Turkey Portraits

•February 27, 2014 • Leave a Comment

A few posed portraits, and their stories, from Gaziantep, Turkey…


I met this man and his co-workers on an early morning walk in Gaziantep. They were taking a break on a cold, cold morning, warming their hands around a fire in a bin. When at work, they were helping to renovate an old neighborhood in Gaziantep—-mosques, streets, houses, businesses were all undergoing restoration. This was one of my favorite areas in the city; it retained a feeling of old Turkey, with meandering narrow streets, old buildings, and fantastic textures and colors.


One afternoon while walking in the city, I heard a man calling after me. I turned around and he ran up to me, pointing excitedly to this woman on the sidewalk, about 50 yards behind us. She was laughing and gesturing for me to come talk to her. When I walked up to her, she invited me in to the car rental shop she and her husband owned and offered me tea, tea, and more tea. She also brought out lahmacun, otherwise known as Turkish pizza. I was constantly amazed by the hospitality of the Turkish people, who invited me—-a complete stranger—-into their homes without a second thought.


This gentleman stopped me on the street as I walked past his food stand. He was curious to know where I had travelled in Turkey, and where I intended to visit before I left. After I listed a few cities for him, he shook his head, pulled out a piece of paper, and proceeded to make a list of all the places I had to visit before leaving the country. When I asked to take his portrait, he pulled out a mirror and carefully wrapped his head in a scarf before sitting back down for the photograph.


I encountered this man while walking in the same old neighborhood I mentioned above, where almost everything was being restored. He caught me peering through a gate, peeking at a 500-year old mosque undergoing reconstruction. At first, he invited me into the courtyard of the mosque to warm my hands at a fire…it was another early, cold morning. However, when he saw my interest in the mosque, he invited me inside to see the work he was doing. After a quick private tour and a portrait, I continued on my walk while he went back to work.


There is a neighborhood in Gaziantep known for its copper wares; while walking in this part of town you come across men pounding copper pots with large mallets in workshops that look centuries old. You also come across the occasional bread shop, which is where I saw this man and his son. I noticed the boy first, eating his lunch with an impish smile. When I asked to take his photo, his father came proudly to his side to pose with him.


Turkey from the hip, part II

•February 20, 2014 • Leave a Comment

A few more examples of shooting from the hip in Gaziantep, Turkey:










Turkey from the hip

•February 19, 2014 • Leave a Comment

While David & I were in Turkey, working on our Inside-Outside project, I wanted to make photographs of the cities and towns we visited to give the project some context. However, I grew weary, at times, from how difficult it was for me to move through the streets unnoticed. We spent a lot of time in cities and towns that do not get large numbers of tourists, so my presence on the street as a foreigner did not go unobserved. Anywhere. While this was fine (and even helpful) in instances where I wanted to stop and interact with people directly, it was less useful when I preferred to be discreet. As a result, I experimented with shooting from the hip while we were staying in the city of Gaziantep. I tried to create a series of street portraits, working with my camera pre-focused but at my side. Here are some of the results.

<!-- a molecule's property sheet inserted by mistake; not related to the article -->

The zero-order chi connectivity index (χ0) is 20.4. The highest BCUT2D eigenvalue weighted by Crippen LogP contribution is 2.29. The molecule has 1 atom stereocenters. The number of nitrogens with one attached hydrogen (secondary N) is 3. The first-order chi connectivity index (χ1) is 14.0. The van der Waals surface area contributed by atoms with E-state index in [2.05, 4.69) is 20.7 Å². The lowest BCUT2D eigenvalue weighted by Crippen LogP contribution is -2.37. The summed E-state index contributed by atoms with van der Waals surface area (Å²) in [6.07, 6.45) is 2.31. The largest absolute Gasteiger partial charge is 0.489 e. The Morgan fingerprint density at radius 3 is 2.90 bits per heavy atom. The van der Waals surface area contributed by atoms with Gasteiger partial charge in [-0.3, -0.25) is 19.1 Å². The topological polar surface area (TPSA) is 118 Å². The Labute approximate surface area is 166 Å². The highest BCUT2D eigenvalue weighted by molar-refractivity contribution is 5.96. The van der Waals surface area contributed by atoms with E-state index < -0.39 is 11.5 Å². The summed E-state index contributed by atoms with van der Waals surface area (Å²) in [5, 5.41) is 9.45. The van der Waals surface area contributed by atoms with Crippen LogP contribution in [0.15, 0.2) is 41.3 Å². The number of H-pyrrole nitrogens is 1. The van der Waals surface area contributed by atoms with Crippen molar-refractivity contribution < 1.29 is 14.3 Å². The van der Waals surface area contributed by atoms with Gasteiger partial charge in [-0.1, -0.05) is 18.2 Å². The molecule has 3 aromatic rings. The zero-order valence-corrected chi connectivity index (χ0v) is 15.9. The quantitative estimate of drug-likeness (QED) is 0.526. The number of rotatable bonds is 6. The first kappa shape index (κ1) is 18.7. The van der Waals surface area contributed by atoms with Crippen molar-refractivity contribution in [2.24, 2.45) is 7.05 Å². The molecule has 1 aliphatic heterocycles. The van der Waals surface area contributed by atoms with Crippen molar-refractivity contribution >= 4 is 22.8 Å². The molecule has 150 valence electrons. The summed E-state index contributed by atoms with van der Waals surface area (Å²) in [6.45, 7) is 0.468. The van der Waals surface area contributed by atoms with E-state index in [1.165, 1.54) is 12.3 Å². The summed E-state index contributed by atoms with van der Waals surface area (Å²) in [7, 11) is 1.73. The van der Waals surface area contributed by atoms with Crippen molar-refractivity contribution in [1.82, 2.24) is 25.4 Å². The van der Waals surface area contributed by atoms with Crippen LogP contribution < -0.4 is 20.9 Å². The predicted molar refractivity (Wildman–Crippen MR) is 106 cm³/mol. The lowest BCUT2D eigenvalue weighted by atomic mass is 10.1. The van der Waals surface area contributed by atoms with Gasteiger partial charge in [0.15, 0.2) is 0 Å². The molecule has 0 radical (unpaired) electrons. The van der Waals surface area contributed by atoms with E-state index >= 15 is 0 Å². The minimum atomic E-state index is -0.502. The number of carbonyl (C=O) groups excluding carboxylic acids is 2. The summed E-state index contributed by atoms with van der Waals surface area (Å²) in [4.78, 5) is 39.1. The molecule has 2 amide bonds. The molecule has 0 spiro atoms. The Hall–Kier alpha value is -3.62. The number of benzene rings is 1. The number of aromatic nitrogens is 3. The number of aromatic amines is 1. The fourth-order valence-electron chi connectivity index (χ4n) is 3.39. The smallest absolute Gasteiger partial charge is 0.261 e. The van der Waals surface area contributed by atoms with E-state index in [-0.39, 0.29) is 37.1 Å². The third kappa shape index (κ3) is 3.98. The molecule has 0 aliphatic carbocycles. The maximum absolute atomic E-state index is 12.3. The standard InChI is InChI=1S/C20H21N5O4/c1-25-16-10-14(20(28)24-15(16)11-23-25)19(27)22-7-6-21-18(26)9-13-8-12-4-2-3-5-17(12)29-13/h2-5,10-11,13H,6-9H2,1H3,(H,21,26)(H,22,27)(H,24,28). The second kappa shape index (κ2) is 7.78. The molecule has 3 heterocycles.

Accidents in Film

•June 3, 2013 • Leave a Comment

Given the popularity and omnipresence of camera phone filters, I find it interesting when an accident with old school film gives you the kind of result that those filters are trying to imitate.

I rented a Hassleblad again recently, and continued to work with it in Chinatown. Here are a few of the photos I took with properly loaded film:




The film, however, subsequently jammed. I was still able to advance it, but it was very difficult to turn the winder. I kept shooting, later photographing a dancer for another assignment. Some of the images from that shoot have light leaks and other artifacts from the sticky winder.



I know I’ve mentioned it in previous posts, but this kind of happenstance is one of my favorite qualities of film—that there are aspects of it that you can’t control, that sometimes are complete disasters, but sometimes produce unexpected beauty.


•April 17, 2013 • Leave a Comment

I took a wonderful portrait workshop about a week ago. The photos below are from one exercise in the workshop, taking photographs of people on the street or in the park. It was my first experience approaching complete strangers to take their portraits, and in the end it was quite liberating.













Chinatown and the Rollei

•March 7, 2013 • Leave a Comment

A few photos from a recent trip to Chinatown with the Rolleiflex.





A Rangefinder in Chinatown Part 3

•March 7, 2013 • Leave a Comment

My latest wanderings through Chinatown led me to Portsmouth Square Plaza. A wide open park on the border of Chinatown, this park is the urban opposite of the thin, crooked alleys I’d been photographing. What I noticed most was groups of older people playing a card game. I have no idea what the game was, but it involved slapping cards down in a pile with great gusto.


Most clusters of card players attracted spectators who roamed from game to game. And there were games to watch almost everywhere.


I made these last two photos back out on the main streets. I was trying, in both, to capture the brilliant color in the neighborhood.